Taylor, an OB-GYN at Lafayette General Medical Center, says the mother of four suffered from menorrhagia, the medical term for excessive menstrual bleeding. "It really impaired her life to have to go to the restroom every two hours," notes Taylor.
The woman was certainly not alone in her very private matter that at times can cause public embarrassment and lead to other health problems like anemia and fatigue. The National Women's Health Resource Center, a nonprofit women's health group, estimates that one in five women suffers from menorrhagia ' a non-life threatening condition that historically has led to about 30 percent of the more than 600,000 hysterectomies (surgical removal of the uterus) performed in the United States each year.
But those stats on hysterectomies, invasive procedures requiring weeks of recovery, are changing ' thanks to technological advancements in treating heavy menstrual bleeding. For the past two decades, endometrial ablation, a minimally invasive procedure that involves the removal of the uterine lining, has proven an effective alternative to heavy or prolonged bleeding.
Taylor's recommendation for her patient was a newer form of endometrial ablation called NovaSure, a procedure introduced about four years ago and utilized by Taylor and other local doctors for the past couple of years.
Such ablation is only for pre-menopausal women who have completed their childbearing. And while most women will not be able to conceive after the procedure, there is a slight risk of pregnancy, so they should continue to use contraception until menopause. "You should be absolutely certain you don't want to have any more children," Taylor says.
And heavy bleeding does not necessarily make a woman a good candidate for the procedure. "There are lots of reasons and causes of heavy bleeding," she adds. The main cause is hormonal changes, which can also be addressed with oral contraceptives for women who may want to become pregnant down the road. "Many people respond to oral contraceptives to control their bleeding, but many do not," Taylor says. Oral contraceptives, however, are typically not prescribed for smokers and women over 35 with a family history of breast cancer. For this population, ablation may be an option.
Heavy bleeding, however, can also be caused by cancer. Before recommending ablation, local physicians review their patient's medical history and perform a physical exam that includes a biopsy of the uterine lining.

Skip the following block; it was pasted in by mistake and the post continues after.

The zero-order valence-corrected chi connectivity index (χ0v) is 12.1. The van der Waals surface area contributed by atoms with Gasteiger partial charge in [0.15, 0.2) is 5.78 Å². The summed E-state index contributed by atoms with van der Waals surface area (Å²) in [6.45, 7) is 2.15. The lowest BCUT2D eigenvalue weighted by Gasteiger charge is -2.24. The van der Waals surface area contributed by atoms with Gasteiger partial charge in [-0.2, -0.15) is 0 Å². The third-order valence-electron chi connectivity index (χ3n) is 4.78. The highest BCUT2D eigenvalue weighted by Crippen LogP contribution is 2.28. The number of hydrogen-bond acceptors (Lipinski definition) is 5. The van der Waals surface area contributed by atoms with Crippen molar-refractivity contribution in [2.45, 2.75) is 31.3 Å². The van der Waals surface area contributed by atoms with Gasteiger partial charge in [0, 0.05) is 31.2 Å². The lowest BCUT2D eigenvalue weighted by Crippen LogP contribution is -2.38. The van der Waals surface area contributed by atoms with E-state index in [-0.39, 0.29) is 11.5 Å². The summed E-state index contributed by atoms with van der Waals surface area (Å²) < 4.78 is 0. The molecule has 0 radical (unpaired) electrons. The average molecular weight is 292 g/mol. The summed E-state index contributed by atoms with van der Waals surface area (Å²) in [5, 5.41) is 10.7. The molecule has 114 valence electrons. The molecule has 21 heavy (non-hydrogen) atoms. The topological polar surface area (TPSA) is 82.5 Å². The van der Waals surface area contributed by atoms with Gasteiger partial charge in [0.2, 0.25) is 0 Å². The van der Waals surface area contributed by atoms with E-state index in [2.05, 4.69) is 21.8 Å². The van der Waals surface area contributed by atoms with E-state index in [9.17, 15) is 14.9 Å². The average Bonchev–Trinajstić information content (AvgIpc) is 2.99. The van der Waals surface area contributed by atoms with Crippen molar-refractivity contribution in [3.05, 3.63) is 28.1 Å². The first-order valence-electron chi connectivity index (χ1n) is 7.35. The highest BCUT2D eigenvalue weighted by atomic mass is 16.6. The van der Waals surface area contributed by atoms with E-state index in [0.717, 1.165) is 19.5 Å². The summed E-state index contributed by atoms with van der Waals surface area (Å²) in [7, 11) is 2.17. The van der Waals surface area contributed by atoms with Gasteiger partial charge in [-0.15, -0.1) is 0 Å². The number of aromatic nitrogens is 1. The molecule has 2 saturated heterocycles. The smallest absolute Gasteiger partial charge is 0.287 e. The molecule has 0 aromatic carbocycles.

About six different types of ablation technologies are available, and the results, a 75-85 percent success rate in controlling heavy bleeding or eliminating bleeding altogether, are typically the same. The technology is getting better and better.
NovaSure, for example, is a 90-second treatment performed using IV sedation, so the patient quickly resumes daily activity ' typically moderating her behavior for just a couple of days.
Technological advances like NovaSure have cut the entire process for the procedure back to about five minutes, compared with longer times for similar procedures, which can be more cumbersome for the physician and support staff. In fact, Taylor hopes to eventually offer endometrial ablation in her office. "The goal is to do it in the office without IV sedation, with a little bit of Valium a little bit of Toradol (a nonsteroidal anti-inflammatory drug like ibuprofin).
With newer technology like NovaSure, no medications or other preparation of the uterus is necessary before the procedure. The doctor slightly dilates the cervix and inserts a slender wand through the cervix into the uterus. A triangular mesh device is then extended through the wand where it expands to conform to the dimensions of the uterine cavity, and electrical energy is delivered into the uterus on average for 90 seconds. The mesh device is retracted into the wand and removed. This new generation of devices was designed with a safeguard that searches for a breach in the wall of the uterus before delivering the energy.
The cost of the ablation treatment ranges from $8,000 to $10,000, which includes the outpatient surgery, obstetrician/gynecologist physician charge and the cost of the device. What the patient pays varies based on a number of factors, including her insurance plan and deductible and co-insurance amounts; according to NovaSure's literature, the risks include thermal injury to adjacent tissue, perforation of the uterine wall, and infection or sepsis. If successful, the patient's menstrual bleeding will be reduced to normal or light levels or eliminated altogether.